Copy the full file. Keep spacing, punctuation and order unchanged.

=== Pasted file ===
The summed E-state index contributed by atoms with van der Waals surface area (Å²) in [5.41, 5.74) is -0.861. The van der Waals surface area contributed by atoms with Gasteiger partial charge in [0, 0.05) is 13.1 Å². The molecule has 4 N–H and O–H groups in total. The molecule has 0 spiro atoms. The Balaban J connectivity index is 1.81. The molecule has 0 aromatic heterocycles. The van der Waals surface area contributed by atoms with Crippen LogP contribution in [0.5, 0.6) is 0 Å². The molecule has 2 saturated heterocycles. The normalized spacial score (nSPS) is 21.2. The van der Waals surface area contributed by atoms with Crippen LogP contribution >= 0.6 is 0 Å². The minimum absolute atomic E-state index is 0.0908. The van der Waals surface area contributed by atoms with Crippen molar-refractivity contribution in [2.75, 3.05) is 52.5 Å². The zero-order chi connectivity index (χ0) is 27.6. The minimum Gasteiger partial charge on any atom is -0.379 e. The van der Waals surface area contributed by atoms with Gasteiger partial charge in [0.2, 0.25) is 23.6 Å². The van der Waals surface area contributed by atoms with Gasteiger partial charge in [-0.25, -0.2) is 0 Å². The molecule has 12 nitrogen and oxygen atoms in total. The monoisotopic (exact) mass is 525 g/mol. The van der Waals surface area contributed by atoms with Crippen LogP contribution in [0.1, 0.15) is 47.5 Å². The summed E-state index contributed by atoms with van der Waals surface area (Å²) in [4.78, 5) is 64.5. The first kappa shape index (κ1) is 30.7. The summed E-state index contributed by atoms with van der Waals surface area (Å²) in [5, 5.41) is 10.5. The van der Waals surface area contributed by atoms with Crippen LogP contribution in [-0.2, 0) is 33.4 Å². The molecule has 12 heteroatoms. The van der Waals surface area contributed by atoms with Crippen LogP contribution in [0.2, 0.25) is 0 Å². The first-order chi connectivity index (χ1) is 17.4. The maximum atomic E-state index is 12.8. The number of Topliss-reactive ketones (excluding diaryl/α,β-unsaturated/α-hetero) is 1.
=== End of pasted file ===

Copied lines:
The summed E-state index contributed by atoms with van der Waals surface area (Å²) in [5.41, 5.74) is -0.861. The van der Waals surface area contributed by atoms with Gasteiger partial charge in [0, 0.05) is 13.1 Å². The molecule has 4 N–H and O–H groups in total. The molecule has 0 spiro atoms. The Balaban J connectivity index is 1.81. The molecule has 0 aromatic heterocycles. The van der Waals surface area contributed by atoms with Crippen LogP contribution in [0.5, 0.6) is 0 Å². The molecule has 2 saturated heterocycles. The normalized spacial score (nSPS) is 21.2. The van der Waals surface area contributed by atoms with Crippen LogP contribution >= 0.6 is 0 Å². The minimum absolute atomic E-state index is 0.0908. The van der Waals surface area contributed by atoms with Crippen molar-refractivity contribution in [2.75, 3.05) is 52.5 Å². The zero-order chi connectivity index (χ0) is 27.6. The minimum Gasteiger partial charge on any atom is -0.379 e. The van der Waals surface area contributed by atoms with Gasteiger partial charge in [0.2, 0.25) is 23.6 Å². The van der Waals surface area contributed by atoms with Gasteiger partial charge in [-0.25, -0.2) is 0 Å². The molecule has 12 nitrogen and oxygen atoms in total. The monoisotopic (exact) mass is 525 g/mol. The van der Waals surface area contributed by atoms with Crippen LogP contribution in [0.1, 0.15) is 47.5 Å². The summed E-state index contributed by atoms with van der Waals surface area (Å²) in [4.78, 5) is 64.5. The first kappa shape index (κ1) is 30.7. The summed E-state index contributed by atoms with van der Waals surface area (Å²) in [5, 5.41) is 10.5. The van der Waals surface area contributed by atoms with Crippen LogP contribution in [-0.2, 0) is 33.4 Å². The molecule has 12 heteroatoms. The van der Waals surface area contributed by atoms with Crippen LogP contribution in [0.2, 0.25) is 0 Å². The first-order chi connectivity index (χ1) is 17.4. The maximum atomic E-state index is 12.8. The number of Topliss-reactive ketones (excluding diaryl/α,β-unsaturated/α-hetero) is 1.